Sibat was sentenced to death by beheading for being a sorcerer, though the Saudi Supreme Court eventually reversed the sentence after an international outcry.
Not surprisingly, Mumdo, a Saudi native, has also had problems with the authorities. "My performance permit was once rejected and I had to cancel a few shows before because of the confusion between what I do—illusion—and real magic," the illusionist said, adding that it is not uncommon for him to turn down performances if he feels that he will "get bullied by the religious police." Nor is this uncommon for other magicians in the Middle East. "Some of my fellow magicians have also cancelled and stopped their shows because of religious concerns."
Still, magic may be a complex and controversial issue in the Muslim world, but why the death penalty?
Capital punishment for magic, or Sihr, is actually firmly planted in Islamic history and law. Ahmed Fekry Ibrahim is a professor of Islamic Law at McGill University's Institute of Islamic Studies. When asked about the Raqqa magician who was beheaded, he told VICE that "ISIS must have been at least partly influenced in its decision to implement this punishment by normative, pre-modern [before the 19th century] juristic discourse."
"The majoritarian position among pre-modern Muslim jurists is that Muslims who exercise magic should be put to death," Ibrahim said. According to him, this reasoning is the basis of the beheading in the ISIS propaganda video above, and it is "the dominant position in normative discourse in the four Sunni schools of law."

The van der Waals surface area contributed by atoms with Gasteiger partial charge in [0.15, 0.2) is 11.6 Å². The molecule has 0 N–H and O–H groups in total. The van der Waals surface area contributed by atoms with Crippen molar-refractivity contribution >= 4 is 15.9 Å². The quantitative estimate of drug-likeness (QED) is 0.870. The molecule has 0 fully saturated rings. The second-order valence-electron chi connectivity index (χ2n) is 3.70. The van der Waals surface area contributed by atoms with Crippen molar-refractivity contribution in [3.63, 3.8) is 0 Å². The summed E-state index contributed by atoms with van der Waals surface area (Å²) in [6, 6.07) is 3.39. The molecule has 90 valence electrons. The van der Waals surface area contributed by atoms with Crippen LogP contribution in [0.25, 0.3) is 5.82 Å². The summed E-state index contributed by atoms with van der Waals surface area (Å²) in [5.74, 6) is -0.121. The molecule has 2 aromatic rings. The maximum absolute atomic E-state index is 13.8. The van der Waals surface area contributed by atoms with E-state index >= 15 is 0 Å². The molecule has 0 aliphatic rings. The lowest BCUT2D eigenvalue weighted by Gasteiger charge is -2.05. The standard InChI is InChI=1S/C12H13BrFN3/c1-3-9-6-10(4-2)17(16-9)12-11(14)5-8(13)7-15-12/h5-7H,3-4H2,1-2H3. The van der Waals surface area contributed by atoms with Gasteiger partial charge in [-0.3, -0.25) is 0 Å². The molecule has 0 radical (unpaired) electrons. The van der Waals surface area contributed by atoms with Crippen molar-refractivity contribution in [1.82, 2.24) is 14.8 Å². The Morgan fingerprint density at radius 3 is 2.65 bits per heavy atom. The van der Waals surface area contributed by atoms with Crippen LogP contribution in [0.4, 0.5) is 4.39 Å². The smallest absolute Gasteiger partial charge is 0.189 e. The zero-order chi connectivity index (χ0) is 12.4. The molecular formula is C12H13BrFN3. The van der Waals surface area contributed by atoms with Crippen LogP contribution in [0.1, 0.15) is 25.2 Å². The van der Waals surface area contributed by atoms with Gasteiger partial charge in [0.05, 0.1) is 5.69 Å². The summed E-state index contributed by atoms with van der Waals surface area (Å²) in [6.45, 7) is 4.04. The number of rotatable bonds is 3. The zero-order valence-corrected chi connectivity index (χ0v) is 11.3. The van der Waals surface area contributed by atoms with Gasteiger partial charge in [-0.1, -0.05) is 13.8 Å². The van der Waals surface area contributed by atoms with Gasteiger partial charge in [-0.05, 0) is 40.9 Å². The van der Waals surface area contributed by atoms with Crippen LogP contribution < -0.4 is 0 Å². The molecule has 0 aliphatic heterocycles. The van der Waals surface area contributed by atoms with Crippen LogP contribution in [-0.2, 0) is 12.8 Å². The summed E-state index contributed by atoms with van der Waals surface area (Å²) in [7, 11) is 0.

But he emphasizes that "the frequent persecution of magicians is indeed a recent phenomenon. When you read 16th- through 19th-century Ottoman court records, for instance, you realize there was no inquisition of magicians, no witch hunts, as was the case in Christian Europe, despite the jurists' harsh punishments."
Both Silverstein and Marzouki say that the general attitude toward "entertainment magic" is definitely warming, and both cite hugely popular TV talent show Arabs Got Talent as crucial to the growing acceptance of entertainment magicians.
"The public is much more aware of what I do and it's a little safer now," said Marzouki.
Still, he says he is hardly surprised by the execution of the street magician in Raqqa. "I expect anything from Islamic State. These are radicals who kill innocent women and children, so I am not surprised. I feel sorry for the street magician and my heart goes out to his family. This is tragic and shouldn't have happened. Street performers are entertainers and this guy was trying to bring smiles and joy to the people in a very difficult time."